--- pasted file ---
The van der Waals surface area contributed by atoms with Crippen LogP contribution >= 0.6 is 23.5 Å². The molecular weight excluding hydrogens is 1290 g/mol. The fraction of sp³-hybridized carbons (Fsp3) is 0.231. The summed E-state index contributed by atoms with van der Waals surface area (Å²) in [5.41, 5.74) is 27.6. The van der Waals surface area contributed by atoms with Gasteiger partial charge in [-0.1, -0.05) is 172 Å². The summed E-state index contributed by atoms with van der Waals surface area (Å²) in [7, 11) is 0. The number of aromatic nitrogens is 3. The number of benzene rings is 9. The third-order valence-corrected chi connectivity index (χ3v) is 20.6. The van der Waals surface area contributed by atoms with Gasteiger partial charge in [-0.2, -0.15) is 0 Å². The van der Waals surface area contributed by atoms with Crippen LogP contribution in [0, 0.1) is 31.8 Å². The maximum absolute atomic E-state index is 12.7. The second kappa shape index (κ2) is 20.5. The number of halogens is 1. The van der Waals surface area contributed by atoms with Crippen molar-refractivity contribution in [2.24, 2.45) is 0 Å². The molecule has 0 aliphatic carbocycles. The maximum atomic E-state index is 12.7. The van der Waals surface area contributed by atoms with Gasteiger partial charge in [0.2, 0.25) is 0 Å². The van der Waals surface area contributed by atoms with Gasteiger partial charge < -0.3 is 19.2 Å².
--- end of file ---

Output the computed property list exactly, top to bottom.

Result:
The van der Waals surface area contributed by atoms with Crippen LogP contribution >= 0.6 is 23.5 Å². The molecular weight excluding hydrogens is 1290 g/mol. The fraction of sp³-hybridized carbons (Fsp3) is 0.231. The summed E-state index contributed by atoms with van der Waals surface area (Å²) in [5.41, 5.74) is 27.6. The van der Waals surface area contributed by atoms with Gasteiger partial charge in [-0.1, -0.05) is 172 Å². The summed E-state index contributed by atoms with van der Waals surface area (Å²) in [7, 11) is 0. The number of aromatic nitrogens is 3. The number of benzene rings is 9. The third-order valence-corrected chi connectivity index (χ3v) is 20.6. The van der Waals surface area contributed by atoms with Gasteiger partial charge in [-0.2, -0.15) is 0 Å². The van der Waals surface area contributed by atoms with Crippen LogP contribution in [0, 0.1) is 31.8 Å². The maximum absolute atomic E-state index is 12.7. The second kappa shape index (κ2) is 20.5. The number of halogens is 1. The van der Waals surface area contributed by atoms with Crippen molar-refractivity contribution in [2.24, 2.45) is 0 Å². The molecule has 0 aliphatic carbocycles. The maximum atomic E-state index is 12.7. The van der Waals surface area contributed by atoms with Gasteiger partial charge in [0.2, 0.25) is 0 Å². The van der Waals surface area contributed by atoms with Gasteiger partial charge < -0.3 is 19.2 Å².